Woman, please let me explainAs a westerner, I have always been fascinated by the Chinese language and its written script.
I never meant to cause you sorrow or pain....
Woman (John Lennon)
Westerners think of language and writing in a linear fashion. We have letters; just 26, and when we put these together, we create syllables, and combine these to make words. In written form we structure these to make paragraphs, and so on.
And so our thoughts and ideas are threaded together, like beads on a string. With the flair of Flaubert, we might even end up with Madame Bovary.
The Chinese approach to writing is quite different. A written character can be thought of as a word, but it is much more than that. It's an ideogram, containing or encapsulating an idea or concept; one that is highly symbolic.
Inevitably, it reflects the culture it springs from, and as a word-picture it can't be divorced easily from its own history. It's also an art form, bringing its nuances along with it.
Look at this one. It got my attention as I saw it in front of me on the back of the seat ahead of me in a plane on the way to Urumqi, far out in China's west.
Above it was an English translation. FOR SAFETY. It was telling passengers to keep their seatbelts on.
The bottom half of it represents a woman. Above her, you can see a roof. So, a woman under a roof represents safety. It also connotes peace and order.
This is intriguing, because it's loaded with so many ideas.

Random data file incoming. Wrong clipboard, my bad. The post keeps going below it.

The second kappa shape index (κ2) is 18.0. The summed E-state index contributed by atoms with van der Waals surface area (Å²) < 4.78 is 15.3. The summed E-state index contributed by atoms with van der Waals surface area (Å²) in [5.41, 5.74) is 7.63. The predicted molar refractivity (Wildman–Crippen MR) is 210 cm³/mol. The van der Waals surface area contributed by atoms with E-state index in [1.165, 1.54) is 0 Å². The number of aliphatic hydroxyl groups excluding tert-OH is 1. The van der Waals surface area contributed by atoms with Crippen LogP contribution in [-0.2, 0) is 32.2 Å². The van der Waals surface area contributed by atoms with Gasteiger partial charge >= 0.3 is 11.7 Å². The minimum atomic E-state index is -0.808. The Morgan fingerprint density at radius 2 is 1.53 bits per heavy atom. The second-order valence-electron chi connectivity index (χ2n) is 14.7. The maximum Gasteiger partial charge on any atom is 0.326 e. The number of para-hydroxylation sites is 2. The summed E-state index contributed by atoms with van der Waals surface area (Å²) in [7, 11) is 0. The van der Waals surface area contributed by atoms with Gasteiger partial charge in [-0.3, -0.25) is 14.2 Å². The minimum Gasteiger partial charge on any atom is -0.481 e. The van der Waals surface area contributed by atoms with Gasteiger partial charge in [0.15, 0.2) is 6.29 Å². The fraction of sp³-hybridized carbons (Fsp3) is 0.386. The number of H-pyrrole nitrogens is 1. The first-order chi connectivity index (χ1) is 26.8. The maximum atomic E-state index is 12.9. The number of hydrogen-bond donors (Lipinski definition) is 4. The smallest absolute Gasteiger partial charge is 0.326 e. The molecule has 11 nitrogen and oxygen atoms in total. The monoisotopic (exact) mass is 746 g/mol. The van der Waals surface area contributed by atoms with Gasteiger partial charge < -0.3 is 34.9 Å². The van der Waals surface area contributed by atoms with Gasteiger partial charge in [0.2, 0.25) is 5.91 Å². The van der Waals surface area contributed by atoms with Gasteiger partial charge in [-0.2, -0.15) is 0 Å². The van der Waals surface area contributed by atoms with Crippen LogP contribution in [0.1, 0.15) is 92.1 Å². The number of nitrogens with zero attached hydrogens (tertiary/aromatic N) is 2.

It could be about a tender concern for the protection of women, springing from the idea that the outside world is a dangerous place they should avoid and can't really cope with.
It could mean that a woman's place is in the home, and nowhere else. Or that society can only be safe when the woman is inside the house and not in the public domain – that society's public order, peace and security depend upon it.
It might mean some combination of these. One way or another, it gives us clues to the nature of the society in which it was created, to be matched with other evidence to see if any or all of these possible interpretations are valid.
For Chinese literature, the ideogram integrates different art forms. A Chinese poem has layers of meaning simply because of the way written characters were devised and are now interpreted. Imagine trying to translate these collective layers of subtle meaning into English, and retain some semblance of its original poetic form. No wonder the Tao te Ching gets translated in so many different ways.
English is not immune from the cultural bias of the history of its words. "Woman" as an English word has been dissected and deconstructed a zillion times, especially in the past fifty years, and just going through the different shades of meaning in the word "husband" shows that it's not only ideograms that can't be divorced from their history.
This means that linear writing with its tiny range of just 26 characters has its own culture-bombs which create difficulties in translation, as we know so well when religious texts are converted to another language.
But that's another story. When it comes to written language as a beautiful and expressive art form, Chinese can't be beaten.*
Disclaimer: I do not speak or read mandarin. I began studying Chinese history, culture and literature, ancient and modern in translation in 1966, and taught it on that basis at two universities from 1971 to 2007.